|Communicating Our Worth to Public Officials, Businesses and the Community||Sponsored by:|
|Wells Fargo Bank Pacific Gas and Electric Company|
We must help local leaders understand that the work of economic developers opens the doors for business and for tomorrow's city, county, and state revenues. Economic development is not a draw on the budget. It's a revenue center for the community. In a misplaced attempt to save money and balance their budgets, the state, some cities, and counties are slashing funding for economic development activities. Within the past sixty days, appropriations for economic development in Calaveras, Tuolumne , and Napa counties have been reduced to zero. This is just part of the picture. CALED is receiving calls from rural and urban economic development professionals (inside and outside of public agencies), who are also facing devastating budget cuts. As local governments' budgets are reduced even further, Similar ripples could reach all parts of California . There are serious implications for California 's business environment and the economic health of our communities. Our economies rest on healthy businesses providing good jobs. As economic development professionals, it's our responsibility to help make this happen. Cutting back on economic development can lead to negative impacts on city and county budgets and can have a significant snowballing effect on our quality of life. When resources are shrinking, our services are needed the most.. Why don't many public sector leaders understand this? Looking beyond the obvious effects of a slow economy and political turmoil, there are underlying issues that have seriously affected the health of both state and local economic development in California . Although "economic development" has become a popular buzzword, in truth, many public and non-profit leaders don't understand what we do and why it's important. Instead of being given more resources to address these challenges, economic development is now being placed on the chopping block. Our economic development leaders are being asked to do more with less. Part of this crisis is our own fault. On the whole:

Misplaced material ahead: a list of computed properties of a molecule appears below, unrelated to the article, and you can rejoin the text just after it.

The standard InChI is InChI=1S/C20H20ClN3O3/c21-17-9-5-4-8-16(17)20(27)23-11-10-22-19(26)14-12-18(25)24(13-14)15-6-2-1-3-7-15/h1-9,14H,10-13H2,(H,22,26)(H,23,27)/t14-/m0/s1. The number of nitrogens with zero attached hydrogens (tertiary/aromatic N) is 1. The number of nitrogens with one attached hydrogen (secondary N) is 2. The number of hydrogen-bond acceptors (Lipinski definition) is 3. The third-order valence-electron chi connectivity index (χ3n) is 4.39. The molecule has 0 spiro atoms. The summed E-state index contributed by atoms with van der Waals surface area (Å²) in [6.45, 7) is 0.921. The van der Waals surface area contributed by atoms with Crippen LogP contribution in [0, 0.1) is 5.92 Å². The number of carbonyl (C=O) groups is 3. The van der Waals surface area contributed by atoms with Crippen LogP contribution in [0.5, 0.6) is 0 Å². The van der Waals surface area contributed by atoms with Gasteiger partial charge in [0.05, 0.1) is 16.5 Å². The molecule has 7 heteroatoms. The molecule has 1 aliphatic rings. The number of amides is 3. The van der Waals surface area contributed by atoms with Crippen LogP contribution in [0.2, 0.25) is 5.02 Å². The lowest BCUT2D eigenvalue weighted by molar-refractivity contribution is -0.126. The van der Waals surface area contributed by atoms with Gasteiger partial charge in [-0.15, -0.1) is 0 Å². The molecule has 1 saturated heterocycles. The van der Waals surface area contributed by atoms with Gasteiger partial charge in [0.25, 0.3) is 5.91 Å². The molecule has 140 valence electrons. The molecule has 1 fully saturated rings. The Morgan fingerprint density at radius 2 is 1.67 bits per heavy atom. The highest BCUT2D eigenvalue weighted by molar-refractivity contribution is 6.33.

- We haven't done a very good job of monitoring and measuring the affects of our activities.
- We haven't found the right words and support materials to describe what we do, what we've accomplished, and why it's important.
- We haven't clearly and consistently communicated our value to public leaders, local businesses, and the community.
- We haven't made our case based on a Return On Investment.
As a result, the public sector's role in economic development is often misunderstood, particularly by policymakers, who may see economic development as just another program and miss the facts: Economic development is not a draw on the budget. It's a revenue center for a community. We must help local leaders understand that the work of economic developers opens the doors for business and for tomorrow's city, county, and state revenues. If we, as a profession, don't respond quickly to these challenges, our efforts will dwindle and our economies will suffer. More Challenges California is facing major challenges. Local public agencies and non-profit groups are being forced to work on new issues, while still being responsible for the significant problems already on their plates. The abilities of economic development professionals, inside and outside of government, are being tested by the convergence of new events, values, and trends, including:
- Serious budget problems at the national, state, and local levels that are draining funding from local economic development at the very time these services are needed most
- The threat and economic drain of potential terrorist attacks and the devastation caused by natural disasters such as fire
- An erratic economy that is fraught with uncertainty and wavering consumer confidence
- Growth, sprawl, affordable housing, and environmental preservation as increasingly contentious issues, dividing communities and their leadership
A good local economic development effort can make significant inroads into these challenges, but only if it has the support and funding to be effective. As we've shown, the struggle to secure even a small percentage of local government resources has become increasingly fierce. Economic development programs must be understood to be funded.
- They must be of obvious value.
- They must have measurable results.
- They must have a consistent professional mechanism for publicizing their activities.